that we are constructing, but the graded dual. We did not bother

finding a solution in MuPAD-Combinat because we were only considering

graded duals. But eventually, we will want to also manipulate the full

dual, i.e. infinite series.

So should this be called graded_dual? Should this react depending on

whether we pass a category which is graded or not (a priori, it does

not feel right to me, but ...)?

Of course, the same glitch occurs for the "dual" functorial

construction (which is basically empty yet).

Cheers,

Nicolas

--

Nicolas M. Thi�ry "Isil" <nth...@users.sf.net>

http://Nicolas.Thiery.name/

Aug 19, 2012, 12:43:05 PM8/19/12

to sage-a...@googlegroups.com, sage-comb...@googlegroups.com, Nicolas M. Thiery

On Sunday, August 19, 2012 8:02:49 AM UTC-7, Nicolas M. Thiéry wrote:

Hi Franco!

On Tue, Aug 14, 2012 at 02:51:16PM -0400, Franco Saliola wrote:

> What about just "dual"? By default, it would compute the dual with

> respect to the category to which it belongs, and we can allow

> customization like so:

>

> sage: H.dual(category=VectorSpaces(QQ))

> ... a vector space ...

Coming a bit late in the discussion, but I vote +1 on this. That's

what we had in MuPAD-Combinat (without the category argument).

There is one glitch though, which bothered us too in

MuPAD-Combinat. In the case of NCSF/QSym, it's not exactly the dual

that we are constructing, but the graded dual. We did not bother

finding a solution in MuPAD-Combinat because we were only considering

graded duals. But eventually, we will want to also manipulate the full

dual, i.e. infinite series.

So should this be called graded_dual? Should this react depending on

whether we pass a category which is graded or not (a priori, it does

not feel right to me, but ...)?

I think that

A.dual(category=GradedVectorSpaces(QQ))

makes sense (or category=GradedAlgebras() or ...). Maybe

A.dual(graded=True) or A.graded_dual()

should be synonyms for these. Maybe also (or instead?) for objects equipped with a grading, the default behavior should be to return the graded dual, but you can get the ungraded dual by specifying the appropriate argument, so maybe "graded_dual" should not exist, but "ungraded_dual" should, for objects with a grading? In my experience mathematically, when I want to dualize a graded object, I almost always want the graded dual, and I would expect that to be the default behavior of a "dual" method.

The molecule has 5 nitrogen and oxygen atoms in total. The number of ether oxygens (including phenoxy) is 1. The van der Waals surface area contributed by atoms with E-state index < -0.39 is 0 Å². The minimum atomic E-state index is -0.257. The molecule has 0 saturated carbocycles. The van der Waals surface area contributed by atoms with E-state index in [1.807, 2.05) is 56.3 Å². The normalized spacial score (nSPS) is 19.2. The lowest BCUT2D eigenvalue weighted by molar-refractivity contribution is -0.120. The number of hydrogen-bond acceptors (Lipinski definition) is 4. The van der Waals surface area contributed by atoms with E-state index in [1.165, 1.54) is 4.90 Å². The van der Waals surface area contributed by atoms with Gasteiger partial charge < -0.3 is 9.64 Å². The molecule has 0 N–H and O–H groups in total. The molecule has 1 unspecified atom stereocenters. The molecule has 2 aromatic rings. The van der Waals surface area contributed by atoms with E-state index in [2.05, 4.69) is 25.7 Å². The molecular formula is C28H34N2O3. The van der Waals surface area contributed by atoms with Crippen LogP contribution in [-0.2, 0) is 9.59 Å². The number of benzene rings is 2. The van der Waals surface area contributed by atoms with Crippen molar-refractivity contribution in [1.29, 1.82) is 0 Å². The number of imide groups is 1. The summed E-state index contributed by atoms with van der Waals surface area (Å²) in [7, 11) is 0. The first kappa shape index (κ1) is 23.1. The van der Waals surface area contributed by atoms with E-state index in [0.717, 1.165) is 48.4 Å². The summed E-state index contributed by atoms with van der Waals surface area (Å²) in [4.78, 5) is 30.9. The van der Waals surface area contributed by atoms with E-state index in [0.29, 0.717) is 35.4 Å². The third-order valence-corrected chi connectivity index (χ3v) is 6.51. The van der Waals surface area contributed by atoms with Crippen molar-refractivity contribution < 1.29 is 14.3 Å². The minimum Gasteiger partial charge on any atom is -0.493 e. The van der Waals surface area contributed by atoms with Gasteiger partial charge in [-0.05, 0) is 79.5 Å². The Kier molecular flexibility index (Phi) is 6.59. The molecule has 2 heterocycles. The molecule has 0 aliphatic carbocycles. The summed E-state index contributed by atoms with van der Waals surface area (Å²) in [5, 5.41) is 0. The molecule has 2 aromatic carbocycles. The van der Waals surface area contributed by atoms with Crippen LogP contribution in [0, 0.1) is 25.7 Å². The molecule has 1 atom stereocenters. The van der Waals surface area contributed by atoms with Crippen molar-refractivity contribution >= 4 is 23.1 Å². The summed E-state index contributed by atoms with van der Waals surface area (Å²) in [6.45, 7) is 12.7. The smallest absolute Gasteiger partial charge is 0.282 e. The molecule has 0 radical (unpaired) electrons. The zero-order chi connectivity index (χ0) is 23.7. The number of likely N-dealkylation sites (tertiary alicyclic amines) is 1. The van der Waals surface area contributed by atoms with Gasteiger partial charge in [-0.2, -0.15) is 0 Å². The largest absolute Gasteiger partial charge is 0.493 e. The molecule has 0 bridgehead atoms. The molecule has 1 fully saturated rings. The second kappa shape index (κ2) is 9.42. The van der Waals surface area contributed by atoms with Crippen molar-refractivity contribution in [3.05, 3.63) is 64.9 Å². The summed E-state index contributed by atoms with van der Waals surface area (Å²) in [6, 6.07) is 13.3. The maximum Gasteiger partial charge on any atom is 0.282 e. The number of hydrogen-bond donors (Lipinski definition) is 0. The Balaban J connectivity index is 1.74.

So we might have

A.dual() graded dual, by default

A.graded_dual(), A.ungraded_dual()

A.dual_graded(), A.dual_ungraded() good for tab completion

A.dual(graded=True), etc.

A.dual(category=Graded...), etc.

--

John

Aug 20, 2012, 10:01:55 AM8/20/12

to sage-a...@googlegroups.com, sage-comb...@googlegroups.com

On Sun, Aug 19, 2012 at 11:02 AM, Nicolas M. Thiery

<Nicolas...@u-psud.fr> wrote:

> Hi Franco!

>

> On Tue, Aug 14, 2012 at 02:51:16PM -0400, Franco Saliola wrote:

>> What about just "dual"? By default, it would compute the dual with

>> respect to the category to which it belongs, and we can allow

>> customization like so:

>>

>> sage: H.dual(category=VectorSpaces(QQ))

>> ... a vector space ...

>

> Coming a bit late in the discussion, but I vote +1 on this. That's

> what we had in MuPAD-Combinat (without the category argument).

>

> There is one glitch though, which bothered us too in

> MuPAD-Combinat. In the case of NCSF/QSym, it's not exactly the dual

> that we are constructing, but the graded dual. We did not bother

> finding a solution in MuPAD-Combinat because we were only considering

> graded duals. But eventually, we will want to also manipulate the full

> dual, i.e. infinite series.

Ah, yes, good point.
<Nicolas...@u-psud.fr> wrote:

> Hi Franco!

>

> On Tue, Aug 14, 2012 at 02:51:16PM -0400, Franco Saliola wrote:

>> What about just "dual"? By default, it would compute the dual with

>> respect to the category to which it belongs, and we can allow

>> customization like so:

>>

>> sage: H.dual(category=VectorSpaces(QQ))

>> ... a vector space ...

>

> Coming a bit late in the discussion, but I vote +1 on this. That's

> what we had in MuPAD-Combinat (without the category argument).

>

> There is one glitch though, which bothered us too in

> MuPAD-Combinat. In the case of NCSF/QSym, it's not exactly the dual

> that we are constructing, but the graded dual. We did not bother

> finding a solution in MuPAD-Combinat because we were only considering

> graded duals. But eventually, we will want to also manipulate the full

> dual, i.e. infinite series.

> So should this be called graded_dual? Should this react depending on

> whether we pass a category which is graded or not (a priori, it does

> not feel right to me, but ...)?

from the following two commands:

A.dual(category=GradedVectorSpaces(QQ))

A.dual(category=VectorSpaces(QQ))

I like the shorthand that John proposed:

A.dual(graded=True)

A.dual(graded=False)

With the default being graded=True if the category is graded.

My personal preference is to be able to access all the duality

functionality from the dual method (so no methods named graded_dual,

ungraded_dual, dual_ungraded, dual_graded, ...).

Franco

--